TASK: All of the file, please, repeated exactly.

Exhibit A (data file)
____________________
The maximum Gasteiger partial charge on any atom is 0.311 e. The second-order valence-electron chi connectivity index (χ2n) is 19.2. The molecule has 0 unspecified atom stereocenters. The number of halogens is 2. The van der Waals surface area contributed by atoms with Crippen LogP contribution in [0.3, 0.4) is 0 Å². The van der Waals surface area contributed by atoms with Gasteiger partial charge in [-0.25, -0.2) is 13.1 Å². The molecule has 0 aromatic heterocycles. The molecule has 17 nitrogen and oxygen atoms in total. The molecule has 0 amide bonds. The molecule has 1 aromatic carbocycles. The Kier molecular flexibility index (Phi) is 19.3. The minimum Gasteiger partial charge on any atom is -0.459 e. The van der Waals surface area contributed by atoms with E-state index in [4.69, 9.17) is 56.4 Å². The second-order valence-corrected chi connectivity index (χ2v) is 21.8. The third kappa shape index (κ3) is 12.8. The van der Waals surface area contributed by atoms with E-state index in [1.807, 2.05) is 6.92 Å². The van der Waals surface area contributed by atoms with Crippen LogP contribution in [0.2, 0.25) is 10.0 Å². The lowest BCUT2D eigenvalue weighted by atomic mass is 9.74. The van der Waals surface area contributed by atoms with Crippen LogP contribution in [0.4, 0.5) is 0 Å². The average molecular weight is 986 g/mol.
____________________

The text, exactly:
The maximum Gasteiger partial charge on any atom is 0.311 e. The second-order valence-electron chi connectivity index (χ2n) is 19.2. The molecule has 0 unspecified atom stereocenters. The number of halogens is 2. The van der Waals surface area contributed by atoms with Crippen LogP contribution in [0.3, 0.4) is 0 Å². The van der Waals surface area contributed by atoms with Gasteiger partial charge in [-0.25, -0.2) is 13.1 Å². The molecule has 0 aromatic heterocycles. The molecule has 17 nitrogen and oxygen atoms in total. The molecule has 0 amide bonds. The molecule has 1 aromatic carbocycles. The Kier molecular flexibility index (Phi) is 19.3. The minimum Gasteiger partial charge on any atom is -0.459 e. The van der Waals surface area contributed by atoms with E-state index in [4.69, 9.17) is 56.4 Å². The second-order valence-corrected chi connectivity index (χ2v) is 21.8. The third kappa shape index (κ3) is 12.8. The van der Waals surface area contributed by atoms with E-state index in [1.807, 2.05) is 6.92 Å². The van der Waals surface area contributed by atoms with Crippen LogP contribution in [0.2, 0.25) is 10.0 Å². The lowest BCUT2D eigenvalue weighted by atomic mass is 9.74. The van der Waals surface area contributed by atoms with Crippen LogP contribution in [0.4, 0.5) is 0 Å². The average molecular weight is 986 g/mol.